Back in July, while my PC was down (and no, I haven't backed it up yet, :-( ), I got an email from D..Z.. (it was an email, not a comment on the blog, so I'm hiding the full name just in case he's concerned. He made very good points, which I promised to respond to when my PC was up. This is the delayed fulfillment of the promise:
1 DZ points out that the Post articles describe the 1996 Freedom to Farm Act as allowing farmers to grow crops without restrictions. That was the way the Act was sold to farmers and the general public. But buried in the fine print was a restriction (actually carried over from the previous farm bill, if memory serves) that prevented farmers from growing "fruits and vegetables" on land previously used for program crops. In other words, farmers were free to switch among "field" crops, like soybeans, other oilseeds, corn, cotton, rice, etc. But established fruit and vegetable growers were afraid of new competition, so the ban was included.
2 That many of the program recipients are widows. DZ heard a USDA official use 30 percent as the figure. I don't know the stat, but the point is true. From the beginning of the farm programs, the landowner has been eligible for payments if the owner shares in the crop. In other words, if I grow the crops on land I rent from Widow Jones for $100 an acre, cash payment, I get all the program payments. But if I rent from her on crop shares, with her getting one-third of the crop, she gets one-third of the payment. A controversy relates to what happens when the program prevents growing the crop--can Widow Jones get all the payment or can I get my 2/3's, even though I grow no crop? The issue arose in 1933 with cotton and sharecroppers, and continues to the present.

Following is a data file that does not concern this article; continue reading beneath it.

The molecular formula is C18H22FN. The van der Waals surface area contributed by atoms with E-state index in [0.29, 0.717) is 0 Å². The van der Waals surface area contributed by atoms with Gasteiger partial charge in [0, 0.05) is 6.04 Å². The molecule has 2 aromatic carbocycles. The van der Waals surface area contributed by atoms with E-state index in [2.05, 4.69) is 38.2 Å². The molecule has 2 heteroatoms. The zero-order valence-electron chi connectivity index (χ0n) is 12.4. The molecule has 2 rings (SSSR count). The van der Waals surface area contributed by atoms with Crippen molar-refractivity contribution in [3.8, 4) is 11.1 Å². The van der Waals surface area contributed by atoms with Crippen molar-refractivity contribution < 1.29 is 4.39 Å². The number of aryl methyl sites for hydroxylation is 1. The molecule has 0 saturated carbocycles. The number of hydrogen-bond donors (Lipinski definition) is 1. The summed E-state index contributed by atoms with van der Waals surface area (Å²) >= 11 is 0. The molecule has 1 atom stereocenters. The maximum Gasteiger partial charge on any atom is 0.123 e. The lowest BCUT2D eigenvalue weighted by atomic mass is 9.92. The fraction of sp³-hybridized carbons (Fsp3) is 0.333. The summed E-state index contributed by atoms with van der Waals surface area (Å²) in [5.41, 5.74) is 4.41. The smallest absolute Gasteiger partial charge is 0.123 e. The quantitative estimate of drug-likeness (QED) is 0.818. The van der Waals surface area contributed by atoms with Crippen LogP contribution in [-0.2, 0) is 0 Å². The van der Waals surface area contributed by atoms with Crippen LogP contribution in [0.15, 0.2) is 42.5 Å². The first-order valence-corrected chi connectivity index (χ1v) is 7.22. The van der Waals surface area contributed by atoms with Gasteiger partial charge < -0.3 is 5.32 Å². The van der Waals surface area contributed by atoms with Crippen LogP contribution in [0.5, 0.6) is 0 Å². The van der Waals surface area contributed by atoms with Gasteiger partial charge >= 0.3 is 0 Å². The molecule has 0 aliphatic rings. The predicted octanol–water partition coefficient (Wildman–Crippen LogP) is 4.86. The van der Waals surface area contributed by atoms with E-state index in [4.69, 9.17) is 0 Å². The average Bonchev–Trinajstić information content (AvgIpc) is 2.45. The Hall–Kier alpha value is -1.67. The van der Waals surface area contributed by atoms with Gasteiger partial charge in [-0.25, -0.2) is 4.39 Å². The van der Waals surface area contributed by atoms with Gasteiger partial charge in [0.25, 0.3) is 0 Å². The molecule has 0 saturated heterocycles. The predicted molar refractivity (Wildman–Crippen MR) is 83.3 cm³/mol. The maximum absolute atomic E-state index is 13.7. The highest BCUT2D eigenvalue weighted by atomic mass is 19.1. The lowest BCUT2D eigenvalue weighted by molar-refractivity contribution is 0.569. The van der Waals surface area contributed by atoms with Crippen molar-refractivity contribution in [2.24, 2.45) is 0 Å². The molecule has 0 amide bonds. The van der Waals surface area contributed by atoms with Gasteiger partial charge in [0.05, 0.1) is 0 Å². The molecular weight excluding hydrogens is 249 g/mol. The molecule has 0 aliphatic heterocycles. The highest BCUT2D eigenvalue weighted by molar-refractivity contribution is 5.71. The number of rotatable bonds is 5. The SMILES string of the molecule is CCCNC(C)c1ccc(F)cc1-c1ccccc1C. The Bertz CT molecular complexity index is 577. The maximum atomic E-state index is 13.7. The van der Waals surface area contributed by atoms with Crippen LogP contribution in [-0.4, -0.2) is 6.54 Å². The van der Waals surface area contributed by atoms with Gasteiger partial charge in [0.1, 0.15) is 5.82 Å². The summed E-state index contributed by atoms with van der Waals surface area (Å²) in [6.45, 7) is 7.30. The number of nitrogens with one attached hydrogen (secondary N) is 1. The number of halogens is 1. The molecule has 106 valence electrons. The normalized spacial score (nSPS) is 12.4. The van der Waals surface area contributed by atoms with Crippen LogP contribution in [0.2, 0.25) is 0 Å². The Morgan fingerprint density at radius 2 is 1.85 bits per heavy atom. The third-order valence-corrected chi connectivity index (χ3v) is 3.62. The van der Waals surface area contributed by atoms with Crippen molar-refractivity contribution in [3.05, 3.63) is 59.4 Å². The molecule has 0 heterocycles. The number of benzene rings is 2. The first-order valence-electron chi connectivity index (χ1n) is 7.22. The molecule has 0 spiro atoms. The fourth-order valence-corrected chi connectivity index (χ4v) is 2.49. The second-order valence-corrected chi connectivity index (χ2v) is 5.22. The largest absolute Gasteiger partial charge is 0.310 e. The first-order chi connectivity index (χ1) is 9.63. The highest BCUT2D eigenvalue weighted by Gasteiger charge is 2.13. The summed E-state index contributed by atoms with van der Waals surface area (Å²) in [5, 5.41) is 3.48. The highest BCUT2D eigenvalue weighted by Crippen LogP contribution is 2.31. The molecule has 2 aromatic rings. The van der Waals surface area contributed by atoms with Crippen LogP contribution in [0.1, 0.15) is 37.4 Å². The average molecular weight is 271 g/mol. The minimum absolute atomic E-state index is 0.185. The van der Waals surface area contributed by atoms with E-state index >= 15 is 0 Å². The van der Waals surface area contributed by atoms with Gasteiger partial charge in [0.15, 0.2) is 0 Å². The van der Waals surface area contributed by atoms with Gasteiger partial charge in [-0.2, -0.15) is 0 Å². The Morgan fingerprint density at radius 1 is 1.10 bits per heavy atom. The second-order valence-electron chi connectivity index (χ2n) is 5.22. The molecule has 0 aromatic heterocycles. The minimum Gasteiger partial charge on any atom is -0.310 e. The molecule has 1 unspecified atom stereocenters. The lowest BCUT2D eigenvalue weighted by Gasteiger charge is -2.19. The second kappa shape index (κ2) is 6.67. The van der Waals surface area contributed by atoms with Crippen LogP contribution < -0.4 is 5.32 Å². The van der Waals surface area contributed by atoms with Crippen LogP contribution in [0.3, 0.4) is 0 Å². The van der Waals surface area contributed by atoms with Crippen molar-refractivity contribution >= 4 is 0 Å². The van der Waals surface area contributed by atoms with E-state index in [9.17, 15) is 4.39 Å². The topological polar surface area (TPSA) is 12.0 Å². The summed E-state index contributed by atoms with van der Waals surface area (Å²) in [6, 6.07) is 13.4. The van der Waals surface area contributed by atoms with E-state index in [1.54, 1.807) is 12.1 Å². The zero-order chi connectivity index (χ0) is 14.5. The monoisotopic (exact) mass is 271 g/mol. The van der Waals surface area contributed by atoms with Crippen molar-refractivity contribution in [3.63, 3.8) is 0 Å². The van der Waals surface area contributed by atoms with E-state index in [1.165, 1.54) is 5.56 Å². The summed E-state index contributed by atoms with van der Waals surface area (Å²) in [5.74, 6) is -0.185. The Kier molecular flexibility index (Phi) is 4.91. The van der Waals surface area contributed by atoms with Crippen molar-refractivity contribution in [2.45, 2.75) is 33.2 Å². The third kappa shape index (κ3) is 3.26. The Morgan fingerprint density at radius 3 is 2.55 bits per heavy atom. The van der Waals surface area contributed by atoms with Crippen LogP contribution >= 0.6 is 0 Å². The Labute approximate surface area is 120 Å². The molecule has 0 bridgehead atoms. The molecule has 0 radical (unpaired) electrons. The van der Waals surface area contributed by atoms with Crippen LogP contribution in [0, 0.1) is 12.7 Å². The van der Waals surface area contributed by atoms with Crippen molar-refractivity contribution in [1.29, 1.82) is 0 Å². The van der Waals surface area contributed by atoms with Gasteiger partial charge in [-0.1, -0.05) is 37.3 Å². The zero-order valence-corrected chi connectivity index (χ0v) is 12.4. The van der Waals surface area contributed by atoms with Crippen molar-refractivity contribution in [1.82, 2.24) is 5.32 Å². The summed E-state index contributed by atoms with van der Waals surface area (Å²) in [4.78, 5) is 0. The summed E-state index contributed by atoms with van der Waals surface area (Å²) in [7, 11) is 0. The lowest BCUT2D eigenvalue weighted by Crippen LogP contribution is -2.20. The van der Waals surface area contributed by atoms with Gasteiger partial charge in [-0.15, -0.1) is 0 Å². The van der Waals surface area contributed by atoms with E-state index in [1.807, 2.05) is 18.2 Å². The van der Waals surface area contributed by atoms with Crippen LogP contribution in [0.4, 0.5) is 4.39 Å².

Back to widows: women outlive men, so they inherit land, rent it out, and still get payments because they own the land, which leads to point 3.
3 There is a stipulation in the law (since 1985) that payment recipients have to be "actively engaged" in farming. It's part of the payment limitation provisions. To oversimplify, in part because I no longer remember the rules well enough, contributing land and/or capital to the farming operation can qualify one as "actively engaged". So someone who inherited farm land years after they moved to the city and became rich can still be actively engaged in farming and receive program payments. It seems weird, but perhaps it's because our image of the farmer is the 160-acre man and his wife in "American Gothic".
To be continued (This just covers the first few of DZ's points.)